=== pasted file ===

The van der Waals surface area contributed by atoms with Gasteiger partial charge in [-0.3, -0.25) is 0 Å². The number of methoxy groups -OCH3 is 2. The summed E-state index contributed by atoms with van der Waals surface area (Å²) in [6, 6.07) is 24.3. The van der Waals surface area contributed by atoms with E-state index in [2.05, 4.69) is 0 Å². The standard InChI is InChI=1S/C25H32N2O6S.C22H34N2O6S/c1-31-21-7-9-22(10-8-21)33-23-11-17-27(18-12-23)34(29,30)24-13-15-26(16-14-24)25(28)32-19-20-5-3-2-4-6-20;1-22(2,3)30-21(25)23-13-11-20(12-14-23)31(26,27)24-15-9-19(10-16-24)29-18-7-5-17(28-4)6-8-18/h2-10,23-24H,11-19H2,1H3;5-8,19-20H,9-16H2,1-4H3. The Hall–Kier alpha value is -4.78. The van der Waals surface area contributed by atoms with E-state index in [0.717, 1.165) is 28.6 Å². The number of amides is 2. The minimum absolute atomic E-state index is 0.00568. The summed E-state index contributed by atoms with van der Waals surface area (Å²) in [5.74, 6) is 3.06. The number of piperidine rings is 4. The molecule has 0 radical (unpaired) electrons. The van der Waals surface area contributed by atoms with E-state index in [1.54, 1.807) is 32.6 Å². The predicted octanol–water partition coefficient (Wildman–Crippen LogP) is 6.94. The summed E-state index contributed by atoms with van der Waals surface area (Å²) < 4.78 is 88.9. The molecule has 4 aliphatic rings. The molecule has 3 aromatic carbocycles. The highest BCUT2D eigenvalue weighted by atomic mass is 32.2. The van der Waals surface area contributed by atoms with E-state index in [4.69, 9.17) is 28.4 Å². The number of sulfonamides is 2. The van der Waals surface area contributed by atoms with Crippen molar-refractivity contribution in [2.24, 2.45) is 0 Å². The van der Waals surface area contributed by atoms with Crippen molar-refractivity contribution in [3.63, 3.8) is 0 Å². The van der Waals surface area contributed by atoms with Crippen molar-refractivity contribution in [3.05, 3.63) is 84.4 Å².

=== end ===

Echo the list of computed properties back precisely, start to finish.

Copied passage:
The van der Waals surface area contributed by atoms with Gasteiger partial charge in [-0.3, -0.25) is 0 Å². The number of methoxy groups -OCH3 is 2. The summed E-state index contributed by atoms with van der Waals surface area (Å²) in [6, 6.07) is 24.3. The van der Waals surface area contributed by atoms with E-state index in [2.05, 4.69) is 0 Å². The standard InChI is InChI=1S/C25H32N2O6S.C22H34N2O6S/c1-31-21-7-9-22(10-8-21)33-23-11-17-27(18-12-23)34(29,30)24-13-15-26(16-14-24)25(28)32-19-20-5-3-2-4-6-20;1-22(2,3)30-21(25)23-13-11-20(12-14-23)31(26,27)24-15-9-19(10-16-24)29-18-7-5-17(28-4)6-8-18/h2-10,23-24H,11-19H2,1H3;5-8,19-20H,9-16H2,1-4H3. The Hall–Kier alpha value is -4.78. The van der Waals surface area contributed by atoms with E-state index in [0.717, 1.165) is 28.6 Å². The number of amides is 2. The minimum absolute atomic E-state index is 0.00568. The summed E-state index contributed by atoms with van der Waals surface area (Å²) in [5.74, 6) is 3.06. The number of piperidine rings is 4. The molecule has 0 radical (unpaired) electrons. The van der Waals surface area contributed by atoms with E-state index in [1.54, 1.807) is 32.6 Å². The predicted octanol–water partition coefficient (Wildman–Crippen LogP) is 6.94. The summed E-state index contributed by atoms with van der Waals surface area (Å²) < 4.78 is 88.9. The molecule has 4 aliphatic rings. The molecule has 3 aromatic carbocycles. The highest BCUT2D eigenvalue weighted by atomic mass is 32.2. The van der Waals surface area contributed by atoms with E-state index in [4.69, 9.17) is 28.4 Å². The number of sulfonamides is 2. The van der Waals surface area contributed by atoms with Crippen molar-refractivity contribution in [2.24, 2.45) is 0 Å². The van der Waals surface area contributed by atoms with Crippen molar-refractivity contribution in [3.63, 3.8) is 0 Å². The van der Waals surface area contributed by atoms with Crippen molar-refractivity contribution in [3.05, 3.63) is 84.4 Å².